Editor’s Note: ‘Along the Trail’ is a weekly column written by David Hewitt of Switzerland County; and covers all things dealing with the outdoors, from hunting and fishing to woodsmanship.
Friends can be hard to come by these days.
Maintaining friendships isn’t easy, especially for adults and it’s even more difficult for men. Guys as a whole need to have some commonality to their friendships. A shared interest, a bond, something to connect over. Many guys find those connections through fandom of certain sports or following a particular team. Maybe it’s a close knit golf foursome or maybe your bowling buddies after work. Regardless, in most men’s friendships, you’ll find that they’re based on connections.
It’s no surprise that most of my friendships revolve around hunting and – in particular – traditional bowhunting.
In the big scheme of things in the hunting world, traditional archers make up little more than a drop in the bucket. Indeed, there’s only a handful of us around this area and I count a few of them as some of my closest friends. I’m not necessarily the kind of guy that needs or wants a large circle of friends, but I do enjoy the camaraderie that comes with shooting bows and sharing a passion for the outdoors.
This past weekend, I made a long 10 hour drive to Kansas City, Missouri to attend a board meeting for the Compton Traditional Bowhunters. Compton is an all traditional archery hunting organization that promotes and preserves bowhunting with traditional archery equipment. It’s a national organization with members from all over the country, Canada, and Europe. Our board members hail from Colorado, Missouri, Illinois, Nebraska, Indiana and Ohio. In years past, the board was made up of the “who’s who” of the traditional bowhunting world. Now, it’s just a bunch of regular guys such as myself.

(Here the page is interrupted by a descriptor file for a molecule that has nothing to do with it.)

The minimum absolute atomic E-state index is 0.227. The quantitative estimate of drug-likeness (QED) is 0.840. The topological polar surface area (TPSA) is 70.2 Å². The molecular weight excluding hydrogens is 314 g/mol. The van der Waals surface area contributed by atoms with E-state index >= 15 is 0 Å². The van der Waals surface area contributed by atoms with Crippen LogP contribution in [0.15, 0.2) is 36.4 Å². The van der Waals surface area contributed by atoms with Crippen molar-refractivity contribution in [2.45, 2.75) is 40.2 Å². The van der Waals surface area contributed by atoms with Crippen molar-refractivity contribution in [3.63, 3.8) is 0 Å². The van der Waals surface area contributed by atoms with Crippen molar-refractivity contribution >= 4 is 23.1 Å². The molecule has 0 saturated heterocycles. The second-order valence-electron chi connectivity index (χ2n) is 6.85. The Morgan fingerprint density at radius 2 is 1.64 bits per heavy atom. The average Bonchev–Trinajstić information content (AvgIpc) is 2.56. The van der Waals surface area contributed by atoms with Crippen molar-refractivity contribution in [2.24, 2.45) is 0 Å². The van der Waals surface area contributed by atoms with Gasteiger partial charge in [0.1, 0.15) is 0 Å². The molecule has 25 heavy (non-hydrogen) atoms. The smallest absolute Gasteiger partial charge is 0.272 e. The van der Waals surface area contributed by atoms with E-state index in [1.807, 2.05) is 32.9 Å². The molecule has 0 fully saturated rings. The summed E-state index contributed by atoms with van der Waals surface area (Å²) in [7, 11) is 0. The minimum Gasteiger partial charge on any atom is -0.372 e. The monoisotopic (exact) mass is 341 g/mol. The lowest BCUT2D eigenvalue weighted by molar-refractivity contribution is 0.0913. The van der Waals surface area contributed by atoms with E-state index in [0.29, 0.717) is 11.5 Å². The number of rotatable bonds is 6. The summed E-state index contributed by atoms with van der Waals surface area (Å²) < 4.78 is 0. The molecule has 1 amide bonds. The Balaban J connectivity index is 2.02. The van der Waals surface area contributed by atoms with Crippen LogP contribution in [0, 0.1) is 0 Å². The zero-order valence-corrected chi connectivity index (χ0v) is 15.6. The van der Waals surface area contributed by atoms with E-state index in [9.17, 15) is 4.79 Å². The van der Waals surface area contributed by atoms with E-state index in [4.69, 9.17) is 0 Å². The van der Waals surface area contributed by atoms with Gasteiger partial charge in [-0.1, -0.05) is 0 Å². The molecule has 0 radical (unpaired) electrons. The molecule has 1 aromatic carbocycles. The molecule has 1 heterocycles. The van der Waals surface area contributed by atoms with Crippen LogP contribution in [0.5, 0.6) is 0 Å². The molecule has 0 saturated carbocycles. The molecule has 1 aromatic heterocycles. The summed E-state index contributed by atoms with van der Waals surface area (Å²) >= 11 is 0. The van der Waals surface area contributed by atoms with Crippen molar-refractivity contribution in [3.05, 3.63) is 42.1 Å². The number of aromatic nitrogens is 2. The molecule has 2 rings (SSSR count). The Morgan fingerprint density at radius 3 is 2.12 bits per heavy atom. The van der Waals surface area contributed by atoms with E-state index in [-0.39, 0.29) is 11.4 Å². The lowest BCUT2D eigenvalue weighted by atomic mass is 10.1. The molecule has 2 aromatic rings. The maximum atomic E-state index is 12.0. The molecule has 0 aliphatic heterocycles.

But, over the past several years, those regular guys have became great friends. We’ve had the pleasure of getting to know each other and our families. We’ve shared hunts and spent time around a hissing campfire breaking bread, tossing back a few cold ones and telling stories, some true, some embellished as the evenings wore on. We’ve connected on that deeper level that real friendships are built on. The type of friendships that allow you to disagree, bicker and debate. The kind of connection built on laughter, genuine interest and respect. The kind of lifelong friendships that share a common goal.
I’ve been blessed to be a member of this organization and even more so in serving on the board of directors. It’s opened doors to me that would have remained closed had I not taken a chance and stepped forward to serve. I’ve met people whom I’d always respected and admired and now consider them as friends, beyond acquaintances. I’ve been afforded the opportunity to travel around the country and meet fellow traditional bowhunters and to spread the word about my passion. Some of my best friends live several hundred miles away, but we’re connected far beyond just social media.
My point with this edition of Along the Trail isn’t to convince any of my readers to run out and join the Compton Traditional Bowhunters. My point is to find what your own passion is. Grab it, run with it and don’t let it go. Then find some other like minded folks and connect with them. Get to know them, build that relationship. Make friends! Whatever that shared interest is, whatever your passion, you’ll find that your life will be better with those friends in it.
Life’s too short to spend without friendship and living in boredom.
– David Hewitt